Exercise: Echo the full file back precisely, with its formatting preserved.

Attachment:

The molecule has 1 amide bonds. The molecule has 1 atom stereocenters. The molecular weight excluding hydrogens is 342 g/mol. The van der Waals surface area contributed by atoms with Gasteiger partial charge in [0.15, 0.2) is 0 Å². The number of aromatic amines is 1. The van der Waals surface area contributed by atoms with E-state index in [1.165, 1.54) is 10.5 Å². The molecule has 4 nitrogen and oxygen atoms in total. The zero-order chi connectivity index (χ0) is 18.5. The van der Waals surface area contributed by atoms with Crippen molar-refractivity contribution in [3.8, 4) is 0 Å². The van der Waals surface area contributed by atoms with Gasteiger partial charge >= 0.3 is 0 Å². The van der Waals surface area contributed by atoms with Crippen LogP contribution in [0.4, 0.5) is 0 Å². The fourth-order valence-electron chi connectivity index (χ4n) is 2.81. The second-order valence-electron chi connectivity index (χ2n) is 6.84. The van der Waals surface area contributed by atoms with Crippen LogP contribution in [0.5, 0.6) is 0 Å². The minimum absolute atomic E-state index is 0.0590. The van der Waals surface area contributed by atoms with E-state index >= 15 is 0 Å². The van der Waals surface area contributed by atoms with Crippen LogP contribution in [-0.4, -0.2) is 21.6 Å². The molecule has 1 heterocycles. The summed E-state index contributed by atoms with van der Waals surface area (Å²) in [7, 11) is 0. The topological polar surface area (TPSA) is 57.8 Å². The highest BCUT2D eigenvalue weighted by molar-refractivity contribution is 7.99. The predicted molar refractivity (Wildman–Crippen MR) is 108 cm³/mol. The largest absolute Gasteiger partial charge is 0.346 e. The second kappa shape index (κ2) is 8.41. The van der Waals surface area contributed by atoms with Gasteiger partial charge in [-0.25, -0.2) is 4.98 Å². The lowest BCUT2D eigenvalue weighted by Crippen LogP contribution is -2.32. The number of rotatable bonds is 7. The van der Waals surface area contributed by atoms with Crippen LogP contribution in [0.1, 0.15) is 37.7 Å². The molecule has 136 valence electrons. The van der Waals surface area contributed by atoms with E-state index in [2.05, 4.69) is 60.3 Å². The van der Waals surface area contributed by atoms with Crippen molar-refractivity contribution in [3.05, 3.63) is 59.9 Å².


The molecule has 1 amide bonds. The molecule has 1 atom stereocenters. The molecular weight excluding hydrogens is 342 g/mol. The van der Waals surface area contributed by atoms with Gasteiger partial charge in [0.15, 0.2) is 0 Å². The number of aromatic amines is 1. The van der Waals surface area contributed by atoms with E-state index in [1.165, 1.54) is 10.5 Å². The molecule has 4 nitrogen and oxygen atoms in total. The zero-order chi connectivity index (χ0) is 18.5. The van der Waals surface area contributed by atoms with Crippen molar-refractivity contribution in [3.8, 4) is 0 Å². The van der Waals surface area contributed by atoms with Gasteiger partial charge >= 0.3 is 0 Å². The van der Waals surface area contributed by atoms with Crippen LogP contribution in [0.4, 0.5) is 0 Å². The fourth-order valence-electron chi connectivity index (χ4n) is 2.81. The second-order valence-electron chi connectivity index (χ2n) is 6.84. The van der Waals surface area contributed by atoms with Crippen LogP contribution in [0.5, 0.6) is 0 Å². The minimum absolute atomic E-state index is 0.0590. The van der Waals surface area contributed by atoms with E-state index >= 15 is 0 Å². The van der Waals surface area contributed by atoms with Crippen LogP contribution in [-0.4, -0.2) is 21.6 Å². The molecule has 1 heterocycles. The summed E-state index contributed by atoms with van der Waals surface area (Å²) in [7, 11) is 0. The topological polar surface area (TPSA) is 57.8 Å². The highest BCUT2D eigenvalue weighted by molar-refractivity contribution is 7.99. The predicted molar refractivity (Wildman–Crippen MR) is 108 cm³/mol. The largest absolute Gasteiger partial charge is 0.346 e. The second kappa shape index (κ2) is 8.41. The van der Waals surface area contributed by atoms with Gasteiger partial charge in [-0.25, -0.2) is 4.98 Å². The lowest BCUT2D eigenvalue weighted by Crippen LogP contribution is -2.32. The number of rotatable bonds is 7. The van der Waals surface area contributed by atoms with Crippen LogP contribution in [0.1, 0.15) is 37.7 Å². The molecule has 136 valence electrons. The van der Waals surface area contributed by atoms with E-state index in [2.05, 4.69) is 60.3 Å². The van der Waals surface area contributed by atoms with Crippen molar-refractivity contribution in [3.05, 3.63) is 59.9 Å².